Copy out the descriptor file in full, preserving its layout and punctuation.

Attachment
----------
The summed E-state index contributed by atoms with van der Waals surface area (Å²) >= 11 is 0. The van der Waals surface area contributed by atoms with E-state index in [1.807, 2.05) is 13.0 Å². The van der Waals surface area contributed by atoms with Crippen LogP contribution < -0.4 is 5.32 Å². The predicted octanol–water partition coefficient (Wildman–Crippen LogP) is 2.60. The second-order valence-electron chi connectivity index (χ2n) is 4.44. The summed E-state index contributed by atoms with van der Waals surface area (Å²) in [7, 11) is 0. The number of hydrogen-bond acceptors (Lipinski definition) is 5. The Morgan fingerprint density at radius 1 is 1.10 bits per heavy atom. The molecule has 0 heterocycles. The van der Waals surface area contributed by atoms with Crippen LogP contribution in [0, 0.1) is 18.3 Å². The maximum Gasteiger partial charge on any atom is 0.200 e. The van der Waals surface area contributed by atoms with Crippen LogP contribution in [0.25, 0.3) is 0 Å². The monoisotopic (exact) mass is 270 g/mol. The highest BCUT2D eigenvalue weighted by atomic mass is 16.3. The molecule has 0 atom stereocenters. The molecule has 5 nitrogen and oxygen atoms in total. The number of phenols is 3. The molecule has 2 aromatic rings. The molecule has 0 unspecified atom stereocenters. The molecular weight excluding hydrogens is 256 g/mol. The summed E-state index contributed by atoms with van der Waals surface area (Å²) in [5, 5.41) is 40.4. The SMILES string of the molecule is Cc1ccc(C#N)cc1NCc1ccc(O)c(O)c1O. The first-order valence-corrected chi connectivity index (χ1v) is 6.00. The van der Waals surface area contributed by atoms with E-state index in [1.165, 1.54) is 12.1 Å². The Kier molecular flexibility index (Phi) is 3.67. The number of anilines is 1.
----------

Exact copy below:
The summed E-state index contributed by atoms with van der Waals surface area (Å²) >= 11 is 0. The van der Waals surface area contributed by atoms with E-state index in [1.807, 2.05) is 13.0 Å². The van der Waals surface area contributed by atoms with Crippen LogP contribution < -0.4 is 5.32 Å². The predicted octanol–water partition coefficient (Wildman–Crippen LogP) is 2.60. The second-order valence-electron chi connectivity index (χ2n) is 4.44. The summed E-state index contributed by atoms with van der Waals surface area (Å²) in [7, 11) is 0. The number of hydrogen-bond acceptors (Lipinski definition) is 5. The Morgan fingerprint density at radius 1 is 1.10 bits per heavy atom. The molecule has 0 heterocycles. The van der Waals surface area contributed by atoms with Crippen LogP contribution in [0, 0.1) is 18.3 Å². The maximum Gasteiger partial charge on any atom is 0.200 e. The van der Waals surface area contributed by atoms with Crippen LogP contribution in [0.25, 0.3) is 0 Å². The monoisotopic (exact) mass is 270 g/mol. The highest BCUT2D eigenvalue weighted by atomic mass is 16.3. The molecule has 0 atom stereocenters. The molecule has 5 nitrogen and oxygen atoms in total. The number of phenols is 3. The molecule has 2 aromatic rings. The molecule has 0 unspecified atom stereocenters. The molecular weight excluding hydrogens is 256 g/mol. The summed E-state index contributed by atoms with van der Waals surface area (Å²) in [5, 5.41) is 40.4. The SMILES string of the molecule is Cc1ccc(C#N)cc1NCc1ccc(O)c(O)c1O. The first-order valence-corrected chi connectivity index (χ1v) is 6.00. The van der Waals surface area contributed by atoms with E-state index in [1.165, 1.54) is 12.1 Å². The Kier molecular flexibility index (Phi) is 3.67. The number of anilines is 1.